Heartbreak on The Columbia River

A massive 2,000-pound sea lion drags the struggling white sturgeon to the surface. The 50-year-old female — laden with roe — is no match for the vice-like canine teeth of the powerful predator.

In a matter of seconds the soft under belly is ripped open and hundreds-of-thousands of eggs are gulped down. Ever present seagulls feast on scattered eggs. The lifeless carcass slowly drifts away in the current to become food for scavengers downriver. Unfortunately, this is not an isolated incident. This has serious implications for the future of white sturgeon from British Columbia to California.

Predation Crisis
These magnificent, prehistoric creatures have never had a predator — other than man — until recent years on the Columbia River. Sea lions have learned how to kill the much slower, defenseless females. They dive underneath and rip out the bellies to eat the roe. These female sturgeon are 300-, 400-, or more pounds, and a minimum of 20 years old – with some as old as 80!

Wilson's Heartbreak on the Columbia 3-15
Note the size of the sea lions and the canine teeth.

Importance of The Columbia
The Columbia has not been just another river hosting white sturgeon. It has been the hub of the West Coast sturgeon population for Oregon, Washington and Northern California. Sturgeons migrate from the Columbia up and down the Pacific Coast. Sea lions also are having a devastating effect on salmon and steelhead below Bonneville Dam. Bonneville Lock and Dam is located 145 river miles from the mouth of the Columbia River and about 40 miles east of Portland, Ore.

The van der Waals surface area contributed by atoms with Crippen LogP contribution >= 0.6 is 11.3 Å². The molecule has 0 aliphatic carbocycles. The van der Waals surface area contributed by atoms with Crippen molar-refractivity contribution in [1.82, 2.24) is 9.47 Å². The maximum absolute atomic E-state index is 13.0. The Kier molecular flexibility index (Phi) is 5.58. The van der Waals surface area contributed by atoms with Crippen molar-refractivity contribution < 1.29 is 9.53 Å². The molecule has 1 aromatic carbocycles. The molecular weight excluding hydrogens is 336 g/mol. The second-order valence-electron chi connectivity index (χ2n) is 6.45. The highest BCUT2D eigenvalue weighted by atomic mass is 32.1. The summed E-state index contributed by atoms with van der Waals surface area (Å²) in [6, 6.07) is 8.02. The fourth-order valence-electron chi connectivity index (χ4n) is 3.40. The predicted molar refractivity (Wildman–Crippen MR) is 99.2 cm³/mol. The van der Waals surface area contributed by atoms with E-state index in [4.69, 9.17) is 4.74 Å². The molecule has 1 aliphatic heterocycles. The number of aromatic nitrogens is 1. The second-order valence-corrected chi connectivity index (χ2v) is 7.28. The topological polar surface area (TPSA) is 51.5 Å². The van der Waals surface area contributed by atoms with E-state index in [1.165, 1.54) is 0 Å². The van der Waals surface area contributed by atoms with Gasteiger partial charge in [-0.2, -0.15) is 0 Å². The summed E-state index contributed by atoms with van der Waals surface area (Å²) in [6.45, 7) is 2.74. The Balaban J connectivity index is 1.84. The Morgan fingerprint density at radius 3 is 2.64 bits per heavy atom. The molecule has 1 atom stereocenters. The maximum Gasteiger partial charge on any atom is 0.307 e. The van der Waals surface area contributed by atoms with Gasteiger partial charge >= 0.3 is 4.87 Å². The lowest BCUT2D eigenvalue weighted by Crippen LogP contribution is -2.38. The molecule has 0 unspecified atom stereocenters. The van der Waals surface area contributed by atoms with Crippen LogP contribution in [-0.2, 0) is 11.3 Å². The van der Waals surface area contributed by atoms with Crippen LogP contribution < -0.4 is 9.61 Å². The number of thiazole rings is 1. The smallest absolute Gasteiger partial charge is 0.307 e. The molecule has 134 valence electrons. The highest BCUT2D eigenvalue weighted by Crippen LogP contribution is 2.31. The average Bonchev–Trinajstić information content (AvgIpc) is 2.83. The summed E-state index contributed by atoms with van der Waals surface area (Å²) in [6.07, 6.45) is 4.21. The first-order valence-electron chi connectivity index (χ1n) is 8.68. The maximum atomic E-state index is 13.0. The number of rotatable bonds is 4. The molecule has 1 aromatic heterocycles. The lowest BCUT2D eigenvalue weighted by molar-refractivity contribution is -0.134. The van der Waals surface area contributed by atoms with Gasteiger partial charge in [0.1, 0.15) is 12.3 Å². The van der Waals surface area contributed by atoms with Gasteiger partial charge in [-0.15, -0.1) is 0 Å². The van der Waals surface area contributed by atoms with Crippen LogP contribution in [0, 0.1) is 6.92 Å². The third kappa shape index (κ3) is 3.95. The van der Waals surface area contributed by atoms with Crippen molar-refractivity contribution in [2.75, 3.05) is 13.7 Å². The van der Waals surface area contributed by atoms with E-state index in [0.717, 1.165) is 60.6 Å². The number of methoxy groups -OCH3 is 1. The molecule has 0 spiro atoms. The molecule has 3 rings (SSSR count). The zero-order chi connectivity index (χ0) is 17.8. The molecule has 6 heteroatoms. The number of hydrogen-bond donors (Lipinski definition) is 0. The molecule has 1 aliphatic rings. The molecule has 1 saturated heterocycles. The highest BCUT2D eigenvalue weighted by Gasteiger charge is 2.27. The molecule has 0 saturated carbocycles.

Sturgeon History
White sturgeon numbers in the Columbia collapsed in the 1800s due to over harvesting. Old photographs show giant females, stacked like cordwood, on loading docks, waiting for transport to market. Photos show work horses and mules — in harness — used to pull heavy sturgeon out of the river. Tales were told of giant fish winning an occasional battle and pulling a team into the water.

Early Conservation
Fortunately, some in the fishing industry developed a conscious and didn’t want sturgeon to follow the paths of the carrier pigeon and bison. Regulations were established, and it took roughly 100 years for sturgeon numbers to recover.

Sturgeon Phenomenon
A few years ago, electronics revealed a large mass — downstream — at the base of Bonneville Dam. Engineers thought a huge chunk had broken off the dam, but cameras revealed a gigantic “ball” of sturgeon. There were thousands of sturgeons, stacked up in layers. Biologists were baffled, and no logical explanation could be found. Some speculated they were attempting to get away from sea lions. Today, they are gone.

Huge white sturgeon aggregation on the Washington shore just below Bonneville Dam.
Huge white sturgeon aggregation on the Washington shore just below Bonneville Dam. (Photo by Joe Warren)

“There are no sturgeon there now,” Jimmy Watts, biologist, Oregon Department of Fish and Wildlife explains. “Sea lions have either killed, or chased, them out.”

Future of Columbia And Willamette Runs
Around the year 2000, sea lions below Bonneville Dam discovered they could kill broodstock females for the roe. Bonneville Dam and Willamette Falls prevent sturgeon from traveling upstream. Flow conditions in these areas are ideal for white sturgeon spawning. Large numbers of spawning size fish concentrate in the areas, making them vulnerable to predation by sea lions.

Chased From The Columbia
Traditionally, when water temperature in the Columbia become a few degrees colder than the Willamette, sturgeon move into the Willamette. Now, even more have been chased into the Willamette, and sea lions follow. The area below the falls is much smaller than the Columbia, and sturgeon become much easier prey. Thus, the slaughter continues.

“It won’t be long before sturgeon will be wiped out in the Willamette,” Watts says.

“I had two regular clients from Germany, fishing for oversized sturgeon in the Willamette,” Donald Koskela, of Pastime Fishing Adventures adds. “A massive lion surfaces, a few feet from us, with a 7-footer in his jaws. He thrashed it back and forth, ripping it to shreds. We see it happen again and again.”

By The Numbers